But the timing of the sale of the property, just a few months after the Redevelopment Agency became smitten with the Metropole, also seems fishy. "We don't understand it either," said agency negotiator David Gazek. So far, Rose Ventures has rejected agency offers to take the Metropole off its hands--seemingly ruling out the possibility that the developers snatched it up to sell it at a tidy profit to the agency. "Rose felt it is key to their project to control the entire block," said Steve Botto, vice president of Ritchie Commercial. "It is Rose Venture's intention to see that the Metropole is renovated and restored."

For now, confusion reigns on both sides. Botto said the agency knew the property was available and could have made an offer. "There were several offers," Botto added. "The prices and terms were about equal. It's a free country. If Redevelopment wanted to buy it, they had the opportunity."

Ironically, Rose Venture's aggressive investment on South Market is just the kind of economic activity the Redevelopment Agency has been working to promote. "[The agency] did a great damn job down there [in San Jose]," Botto said. "People are paying record prices for dirt--that's a wonderful thing." But Botto is careful not to gloat. An agency scorned could make other efforts for which they want city support--such as parking facilities--more difficult. "We want to improve our amicable terms with the agency," Botto explained. "They're just not used to being shut out of downtown deals."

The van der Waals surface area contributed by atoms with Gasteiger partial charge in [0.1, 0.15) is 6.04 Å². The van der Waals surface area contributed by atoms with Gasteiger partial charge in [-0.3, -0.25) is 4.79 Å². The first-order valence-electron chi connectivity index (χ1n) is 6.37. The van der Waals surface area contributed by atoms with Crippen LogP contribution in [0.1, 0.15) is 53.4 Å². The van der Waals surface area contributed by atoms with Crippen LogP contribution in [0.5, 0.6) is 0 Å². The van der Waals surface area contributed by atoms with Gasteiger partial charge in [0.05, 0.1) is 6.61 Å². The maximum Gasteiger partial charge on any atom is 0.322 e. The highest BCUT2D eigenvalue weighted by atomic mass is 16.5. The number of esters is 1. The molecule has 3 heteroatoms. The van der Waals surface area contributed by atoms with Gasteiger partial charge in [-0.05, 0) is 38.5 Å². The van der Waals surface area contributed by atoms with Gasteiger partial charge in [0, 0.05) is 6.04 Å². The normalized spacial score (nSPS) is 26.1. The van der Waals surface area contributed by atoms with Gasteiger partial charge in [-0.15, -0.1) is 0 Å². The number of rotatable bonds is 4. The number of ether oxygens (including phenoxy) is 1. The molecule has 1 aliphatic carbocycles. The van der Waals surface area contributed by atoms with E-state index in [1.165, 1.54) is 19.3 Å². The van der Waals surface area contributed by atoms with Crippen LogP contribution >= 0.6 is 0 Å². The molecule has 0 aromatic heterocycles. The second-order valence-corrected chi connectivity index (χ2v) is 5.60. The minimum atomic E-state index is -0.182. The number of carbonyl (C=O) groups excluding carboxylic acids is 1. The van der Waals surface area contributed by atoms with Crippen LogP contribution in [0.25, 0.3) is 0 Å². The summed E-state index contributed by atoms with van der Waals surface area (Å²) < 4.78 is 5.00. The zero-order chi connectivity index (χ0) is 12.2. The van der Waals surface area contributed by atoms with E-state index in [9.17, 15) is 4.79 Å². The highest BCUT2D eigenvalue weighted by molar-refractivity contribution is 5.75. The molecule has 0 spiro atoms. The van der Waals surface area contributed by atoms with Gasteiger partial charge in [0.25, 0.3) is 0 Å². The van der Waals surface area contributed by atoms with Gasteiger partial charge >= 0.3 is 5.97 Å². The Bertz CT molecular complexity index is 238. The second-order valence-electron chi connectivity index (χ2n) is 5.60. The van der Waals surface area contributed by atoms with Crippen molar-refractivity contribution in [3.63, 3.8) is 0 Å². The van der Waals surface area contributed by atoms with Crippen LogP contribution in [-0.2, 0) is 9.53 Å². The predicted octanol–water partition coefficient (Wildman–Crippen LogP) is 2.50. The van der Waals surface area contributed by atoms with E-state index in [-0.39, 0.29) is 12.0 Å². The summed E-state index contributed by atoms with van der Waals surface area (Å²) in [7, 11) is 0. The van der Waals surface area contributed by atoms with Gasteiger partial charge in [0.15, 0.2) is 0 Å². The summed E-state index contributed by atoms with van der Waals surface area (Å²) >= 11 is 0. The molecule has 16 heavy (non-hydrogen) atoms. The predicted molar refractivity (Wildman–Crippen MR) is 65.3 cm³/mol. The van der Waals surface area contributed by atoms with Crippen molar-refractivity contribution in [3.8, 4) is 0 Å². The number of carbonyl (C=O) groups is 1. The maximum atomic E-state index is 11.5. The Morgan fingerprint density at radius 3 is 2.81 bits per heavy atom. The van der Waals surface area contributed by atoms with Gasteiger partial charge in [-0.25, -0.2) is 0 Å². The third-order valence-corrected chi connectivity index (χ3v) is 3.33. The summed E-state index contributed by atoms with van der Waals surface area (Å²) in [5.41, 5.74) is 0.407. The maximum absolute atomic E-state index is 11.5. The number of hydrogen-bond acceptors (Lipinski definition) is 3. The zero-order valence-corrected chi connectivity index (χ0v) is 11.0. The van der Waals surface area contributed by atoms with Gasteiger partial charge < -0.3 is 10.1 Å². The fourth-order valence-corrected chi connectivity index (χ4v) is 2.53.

The fact that anyone is arguing at all over the Hotel Metropole is an ironic chapter in an unassuming history. While most historic buildings survive on their own pretensions of historical importance, the Metropole turns 100 without fanfare.

Upstairs in the old hotel, thick sheets of paint hang from 13-foot cove ceilings. Despite abundant evidence of water damage in the stores below, the plaster upstairs is remarkably intact. Most of the hotel is divided into small rooms with closets and sinks. Filthy skylights filter a dim light into the stairwells and halls.

In the wide halls and vaulted ceilings, Steve Botto envisions "swanky" office space. "Properly done, that's some really sexy boutique office space that is going to fetch a nice rent," said Botto. "I think there will be some opening up of some interior stuff to make it a valuable product."

Botto expects Rose Ventures to renovate and retrofit the whole building, keeping the ground floor as commercial retail and converting the top to office space.

In the two years and four months since the last tenants were evicted, an empty building's entropy has taken hold, speeding up the march of time. In one room on the southeast corner of the building, a tiled fireplace graces the corner. On the wall hangs a calendar with days crossed out until Nov. 30, 1994. Nearby hangs a rosary with black beads.

Whoever lived there counted the days and found a way to keep the faith. The next tenants will surely be occupied by less elemental concerns. Such is progress in downtown San Jose. And soon the old Hotel Metropole will be dusted off and polished up so it can shine again.

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From the February 27-March 5, 1997 issue of Metro